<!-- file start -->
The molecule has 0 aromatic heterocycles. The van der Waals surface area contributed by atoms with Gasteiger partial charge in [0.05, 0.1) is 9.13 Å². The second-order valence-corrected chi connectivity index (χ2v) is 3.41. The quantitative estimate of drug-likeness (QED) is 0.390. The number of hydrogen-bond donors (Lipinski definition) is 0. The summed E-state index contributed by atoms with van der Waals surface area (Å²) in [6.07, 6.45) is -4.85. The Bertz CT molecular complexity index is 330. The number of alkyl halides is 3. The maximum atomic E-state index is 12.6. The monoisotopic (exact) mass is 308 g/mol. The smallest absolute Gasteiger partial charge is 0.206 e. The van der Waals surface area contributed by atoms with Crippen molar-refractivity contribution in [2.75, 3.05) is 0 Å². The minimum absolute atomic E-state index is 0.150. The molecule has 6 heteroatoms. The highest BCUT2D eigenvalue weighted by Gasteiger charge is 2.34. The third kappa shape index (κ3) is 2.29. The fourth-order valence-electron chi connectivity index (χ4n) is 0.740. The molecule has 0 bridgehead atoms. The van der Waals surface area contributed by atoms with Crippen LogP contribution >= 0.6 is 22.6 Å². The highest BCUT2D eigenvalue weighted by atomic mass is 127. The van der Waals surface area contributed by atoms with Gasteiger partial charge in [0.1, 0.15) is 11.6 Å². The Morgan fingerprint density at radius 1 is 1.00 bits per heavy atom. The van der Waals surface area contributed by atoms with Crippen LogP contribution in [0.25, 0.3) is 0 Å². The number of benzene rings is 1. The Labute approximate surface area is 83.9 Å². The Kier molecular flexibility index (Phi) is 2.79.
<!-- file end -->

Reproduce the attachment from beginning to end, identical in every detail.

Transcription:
The molecule has 0 aromatic heterocycles. The van der Waals surface area contributed by atoms with Gasteiger partial charge in [0.05, 0.1) is 9.13 Å². The second-order valence-corrected chi connectivity index (χ2v) is 3.41. The quantitative estimate of drug-likeness (QED) is 0.390. The number of hydrogen-bond donors (Lipinski definition) is 0. The summed E-state index contributed by atoms with van der Waals surface area (Å²) in [6.07, 6.45) is -4.85. The Bertz CT molecular complexity index is 330. The number of alkyl halides is 3. The maximum atomic E-state index is 12.6. The monoisotopic (exact) mass is 308 g/mol. The smallest absolute Gasteiger partial charge is 0.206 e. The van der Waals surface area contributed by atoms with Crippen molar-refractivity contribution in [2.75, 3.05) is 0 Å². The minimum absolute atomic E-state index is 0.150. The molecule has 6 heteroatoms. The highest BCUT2D eigenvalue weighted by Gasteiger charge is 2.34. The third kappa shape index (κ3) is 2.29. The fourth-order valence-electron chi connectivity index (χ4n) is 0.740. The molecule has 0 bridgehead atoms. The van der Waals surface area contributed by atoms with Crippen LogP contribution >= 0.6 is 22.6 Å². The highest BCUT2D eigenvalue weighted by atomic mass is 127. The van der Waals surface area contributed by atoms with Gasteiger partial charge in [0.1, 0.15) is 11.6 Å². The Morgan fingerprint density at radius 1 is 1.00 bits per heavy atom. The van der Waals surface area contributed by atoms with Crippen LogP contribution in [0.25, 0.3) is 0 Å². The number of benzene rings is 1. The Labute approximate surface area is 83.9 Å². The Kier molecular flexibility index (Phi) is 2.79.